This year we would have to give the slight edge to Orlando as being the best of the two U.S. HHN events. While both have their own redeeming qualities, Orlando’s event is bigger with more variety and originality. We still think that our best trip to HHN Orlando was back in 2001 where all but one of the mazes (The Mummy) were original themes. We do like being able to experience some of the movie and TV based mazes but these concepts generally are not as scary as they are confined by the elements and scenes from the properties they’re based upon and come with an inflated expectation to be scary. Simply put, the original mazes have more unpredictability.

The frustrating elements we encountered at HHN22 seem to be prevalent at all major theme parks we’ve attended this season. Crowds, long lines, drunks and the feeling of being rushed the entire night in order to experience all the haunt offerings. We don’t expect Universal’s “Comcastic” management team cares too much as long as the turnstiles and registers keep clicking. As guests who traveled cross country we have to gripe about the ticket buying process, poor maze location signs, and inaccurate wait time postings. If these elements were better managed we probably would’ve been able to go through all the mazes, maybe catch one of the shows, and enjoy more of their rides (we really wanted to ride Hollywood Rip Ride Rockit coaster). The bad combination of all these issues did distract from our overall enjoyment of the evening.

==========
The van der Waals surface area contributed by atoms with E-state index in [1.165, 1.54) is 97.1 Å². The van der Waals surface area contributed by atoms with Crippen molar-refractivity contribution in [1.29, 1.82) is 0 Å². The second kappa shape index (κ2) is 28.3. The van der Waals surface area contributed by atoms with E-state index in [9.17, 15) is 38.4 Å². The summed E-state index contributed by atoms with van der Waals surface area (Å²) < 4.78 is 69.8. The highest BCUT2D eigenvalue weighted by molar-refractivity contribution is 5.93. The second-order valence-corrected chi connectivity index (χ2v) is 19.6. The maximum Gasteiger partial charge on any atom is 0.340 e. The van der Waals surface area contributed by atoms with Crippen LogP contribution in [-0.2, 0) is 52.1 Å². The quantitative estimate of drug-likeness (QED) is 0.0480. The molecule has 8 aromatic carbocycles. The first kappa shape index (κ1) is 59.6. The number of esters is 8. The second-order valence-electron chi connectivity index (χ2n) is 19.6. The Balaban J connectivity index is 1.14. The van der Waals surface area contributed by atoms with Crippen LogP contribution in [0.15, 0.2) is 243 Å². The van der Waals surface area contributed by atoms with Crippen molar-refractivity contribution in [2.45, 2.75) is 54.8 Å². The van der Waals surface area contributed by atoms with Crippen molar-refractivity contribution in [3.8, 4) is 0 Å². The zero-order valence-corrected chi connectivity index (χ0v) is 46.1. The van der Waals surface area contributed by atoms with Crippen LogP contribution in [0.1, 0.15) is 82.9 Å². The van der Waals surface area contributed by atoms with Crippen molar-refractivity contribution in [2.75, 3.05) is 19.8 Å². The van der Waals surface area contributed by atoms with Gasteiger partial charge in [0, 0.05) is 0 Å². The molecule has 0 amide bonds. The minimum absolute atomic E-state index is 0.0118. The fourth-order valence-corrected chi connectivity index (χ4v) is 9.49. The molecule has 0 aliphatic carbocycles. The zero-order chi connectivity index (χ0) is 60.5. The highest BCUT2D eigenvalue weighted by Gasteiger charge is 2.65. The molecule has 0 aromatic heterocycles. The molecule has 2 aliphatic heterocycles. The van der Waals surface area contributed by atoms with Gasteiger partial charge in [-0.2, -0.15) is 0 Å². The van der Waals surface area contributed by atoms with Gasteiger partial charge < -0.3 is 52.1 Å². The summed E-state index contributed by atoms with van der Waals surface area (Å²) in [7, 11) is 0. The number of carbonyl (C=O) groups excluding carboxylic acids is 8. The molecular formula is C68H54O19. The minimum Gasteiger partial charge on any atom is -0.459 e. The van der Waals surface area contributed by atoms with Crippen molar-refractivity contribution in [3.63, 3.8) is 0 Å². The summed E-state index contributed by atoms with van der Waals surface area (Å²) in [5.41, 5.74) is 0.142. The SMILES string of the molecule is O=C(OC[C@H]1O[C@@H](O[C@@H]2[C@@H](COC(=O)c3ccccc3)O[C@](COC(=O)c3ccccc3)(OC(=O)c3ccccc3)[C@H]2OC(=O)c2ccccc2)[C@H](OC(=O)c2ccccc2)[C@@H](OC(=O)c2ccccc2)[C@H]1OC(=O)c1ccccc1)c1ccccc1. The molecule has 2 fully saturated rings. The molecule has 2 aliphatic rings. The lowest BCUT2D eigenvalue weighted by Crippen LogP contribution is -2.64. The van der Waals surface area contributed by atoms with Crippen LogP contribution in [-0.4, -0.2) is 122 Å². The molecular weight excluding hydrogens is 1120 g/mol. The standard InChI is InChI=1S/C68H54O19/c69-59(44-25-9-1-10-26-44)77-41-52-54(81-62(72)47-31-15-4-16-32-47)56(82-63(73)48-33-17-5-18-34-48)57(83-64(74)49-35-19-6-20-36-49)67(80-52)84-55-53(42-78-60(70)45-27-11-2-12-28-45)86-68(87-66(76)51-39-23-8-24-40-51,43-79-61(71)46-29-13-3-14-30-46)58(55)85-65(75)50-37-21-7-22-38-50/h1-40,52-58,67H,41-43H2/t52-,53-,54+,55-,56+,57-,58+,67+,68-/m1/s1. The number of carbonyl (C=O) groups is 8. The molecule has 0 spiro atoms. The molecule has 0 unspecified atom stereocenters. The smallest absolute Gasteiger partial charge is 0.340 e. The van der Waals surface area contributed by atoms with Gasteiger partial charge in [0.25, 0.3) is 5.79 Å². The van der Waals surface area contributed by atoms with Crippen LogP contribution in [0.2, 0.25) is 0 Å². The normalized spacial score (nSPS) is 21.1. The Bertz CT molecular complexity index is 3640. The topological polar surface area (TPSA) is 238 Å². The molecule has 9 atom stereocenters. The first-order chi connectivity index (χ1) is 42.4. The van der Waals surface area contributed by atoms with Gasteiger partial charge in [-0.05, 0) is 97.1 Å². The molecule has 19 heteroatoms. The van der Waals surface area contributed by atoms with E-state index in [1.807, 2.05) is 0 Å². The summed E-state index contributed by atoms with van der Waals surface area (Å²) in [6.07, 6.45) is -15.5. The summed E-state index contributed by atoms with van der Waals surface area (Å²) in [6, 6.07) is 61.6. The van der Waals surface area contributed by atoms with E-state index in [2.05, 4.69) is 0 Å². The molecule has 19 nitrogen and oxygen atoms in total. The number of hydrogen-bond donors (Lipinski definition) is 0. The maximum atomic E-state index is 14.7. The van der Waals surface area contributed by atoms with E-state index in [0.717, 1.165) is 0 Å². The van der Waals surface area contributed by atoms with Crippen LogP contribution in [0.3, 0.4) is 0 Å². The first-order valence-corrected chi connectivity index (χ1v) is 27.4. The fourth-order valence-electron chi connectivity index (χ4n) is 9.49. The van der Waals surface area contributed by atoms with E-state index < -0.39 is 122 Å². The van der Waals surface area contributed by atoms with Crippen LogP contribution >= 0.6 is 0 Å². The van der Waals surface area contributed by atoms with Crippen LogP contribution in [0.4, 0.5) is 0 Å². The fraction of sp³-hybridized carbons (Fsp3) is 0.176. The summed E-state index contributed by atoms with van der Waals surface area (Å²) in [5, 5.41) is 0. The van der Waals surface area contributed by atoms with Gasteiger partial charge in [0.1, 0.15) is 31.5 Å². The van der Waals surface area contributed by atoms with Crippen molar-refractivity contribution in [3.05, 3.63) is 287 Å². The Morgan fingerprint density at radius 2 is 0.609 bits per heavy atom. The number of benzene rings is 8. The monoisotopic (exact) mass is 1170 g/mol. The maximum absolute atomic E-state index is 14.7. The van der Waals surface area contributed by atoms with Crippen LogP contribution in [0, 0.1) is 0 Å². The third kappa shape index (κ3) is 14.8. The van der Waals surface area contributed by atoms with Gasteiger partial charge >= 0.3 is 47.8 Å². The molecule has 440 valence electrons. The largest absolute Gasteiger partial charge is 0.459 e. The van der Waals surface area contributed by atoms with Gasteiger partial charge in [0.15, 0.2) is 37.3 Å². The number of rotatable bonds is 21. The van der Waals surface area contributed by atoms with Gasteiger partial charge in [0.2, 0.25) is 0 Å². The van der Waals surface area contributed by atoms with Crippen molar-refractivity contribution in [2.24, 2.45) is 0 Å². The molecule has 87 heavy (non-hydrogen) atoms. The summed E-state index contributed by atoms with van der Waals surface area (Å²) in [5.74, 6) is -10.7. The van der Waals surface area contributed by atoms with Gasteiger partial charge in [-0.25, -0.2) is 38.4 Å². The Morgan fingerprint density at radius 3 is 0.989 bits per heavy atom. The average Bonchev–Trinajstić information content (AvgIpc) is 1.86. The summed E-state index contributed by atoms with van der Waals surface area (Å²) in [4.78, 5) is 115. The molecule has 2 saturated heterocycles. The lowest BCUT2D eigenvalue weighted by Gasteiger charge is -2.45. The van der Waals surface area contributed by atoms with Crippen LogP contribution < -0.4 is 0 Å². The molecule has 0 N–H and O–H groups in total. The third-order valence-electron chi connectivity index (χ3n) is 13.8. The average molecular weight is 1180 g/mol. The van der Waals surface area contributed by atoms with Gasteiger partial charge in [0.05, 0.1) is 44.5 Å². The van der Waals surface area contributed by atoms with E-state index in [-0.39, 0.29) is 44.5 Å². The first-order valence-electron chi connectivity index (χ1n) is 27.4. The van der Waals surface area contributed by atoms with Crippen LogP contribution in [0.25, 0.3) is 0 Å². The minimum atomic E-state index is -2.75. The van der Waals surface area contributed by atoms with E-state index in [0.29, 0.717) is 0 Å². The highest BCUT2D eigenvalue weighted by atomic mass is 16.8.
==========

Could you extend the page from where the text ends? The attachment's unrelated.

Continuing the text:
Hopefully in the coming years as the construction wraps up around the park they’ll add back more mazes to accommodate the large crowds they draw. When asked if our trip to Orlando for HHN22 was worth it, we would say yes but we’re also not going to be rushing back anytime soon, especially if they continue to share more of the same themes with Hollywood.

 HHN 22 Fright Value: 3.5 Skulls

Overall Rating of HHN 22: 4 Skulls